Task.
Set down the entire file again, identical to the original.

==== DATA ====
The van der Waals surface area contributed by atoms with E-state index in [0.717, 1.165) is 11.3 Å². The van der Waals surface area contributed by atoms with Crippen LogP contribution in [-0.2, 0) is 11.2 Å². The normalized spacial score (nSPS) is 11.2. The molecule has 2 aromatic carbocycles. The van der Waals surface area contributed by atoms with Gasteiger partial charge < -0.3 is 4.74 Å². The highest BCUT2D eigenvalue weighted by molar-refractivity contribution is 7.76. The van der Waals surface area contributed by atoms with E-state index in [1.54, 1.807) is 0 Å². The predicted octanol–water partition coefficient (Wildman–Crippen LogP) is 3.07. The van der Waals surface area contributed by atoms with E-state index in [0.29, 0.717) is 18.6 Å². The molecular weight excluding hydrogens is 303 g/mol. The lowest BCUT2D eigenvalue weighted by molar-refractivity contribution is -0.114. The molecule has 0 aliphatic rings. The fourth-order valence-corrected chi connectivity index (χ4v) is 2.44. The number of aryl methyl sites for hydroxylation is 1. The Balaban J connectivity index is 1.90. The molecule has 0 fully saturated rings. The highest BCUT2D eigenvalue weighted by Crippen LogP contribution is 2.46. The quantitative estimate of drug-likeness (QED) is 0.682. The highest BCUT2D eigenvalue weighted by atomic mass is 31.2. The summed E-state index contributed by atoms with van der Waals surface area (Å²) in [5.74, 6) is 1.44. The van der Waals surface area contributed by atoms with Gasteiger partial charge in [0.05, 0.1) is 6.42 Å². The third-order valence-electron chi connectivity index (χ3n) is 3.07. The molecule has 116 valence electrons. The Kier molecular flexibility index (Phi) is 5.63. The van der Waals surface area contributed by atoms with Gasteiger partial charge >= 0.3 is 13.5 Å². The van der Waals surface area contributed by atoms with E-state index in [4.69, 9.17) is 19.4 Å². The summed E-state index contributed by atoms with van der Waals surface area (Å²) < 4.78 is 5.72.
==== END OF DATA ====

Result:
The van der Waals surface area contributed by atoms with E-state index in [0.717, 1.165) is 11.3 Å². The van der Waals surface area contributed by atoms with Crippen LogP contribution in [-0.2, 0) is 11.2 Å². The normalized spacial score (nSPS) is 11.2. The molecule has 2 aromatic carbocycles. The van der Waals surface area contributed by atoms with Gasteiger partial charge < -0.3 is 4.74 Å². The highest BCUT2D eigenvalue weighted by molar-refractivity contribution is 7.76. The van der Waals surface area contributed by atoms with E-state index in [1.54, 1.807) is 0 Å². The predicted octanol–water partition coefficient (Wildman–Crippen LogP) is 3.07. The van der Waals surface area contributed by atoms with E-state index in [0.29, 0.717) is 18.6 Å². The molecular weight excluding hydrogens is 303 g/mol. The lowest BCUT2D eigenvalue weighted by molar-refractivity contribution is -0.114. The molecule has 0 aliphatic rings. The fourth-order valence-corrected chi connectivity index (χ4v) is 2.44. The number of aryl methyl sites for hydroxylation is 1. The Balaban J connectivity index is 1.90. The molecule has 0 fully saturated rings. The highest BCUT2D eigenvalue weighted by Crippen LogP contribution is 2.46. The quantitative estimate of drug-likeness (QED) is 0.682. The highest BCUT2D eigenvalue weighted by atomic mass is 31.2. The summed E-state index contributed by atoms with van der Waals surface area (Å²) in [5.74, 6) is 1.44. The van der Waals surface area contributed by atoms with Gasteiger partial charge in [0.05, 0.1) is 6.42 Å². The third-order valence-electron chi connectivity index (χ3n) is 3.07. The molecule has 116 valence electrons. The Kier molecular flexibility index (Phi) is 5.63. The van der Waals surface area contributed by atoms with Gasteiger partial charge >= 0.3 is 13.5 Å². The van der Waals surface area contributed by atoms with E-state index in [4.69, 9.17) is 19.4 Å². The summed E-state index contributed by atoms with van der Waals surface area (Å²) < 4.78 is 5.72.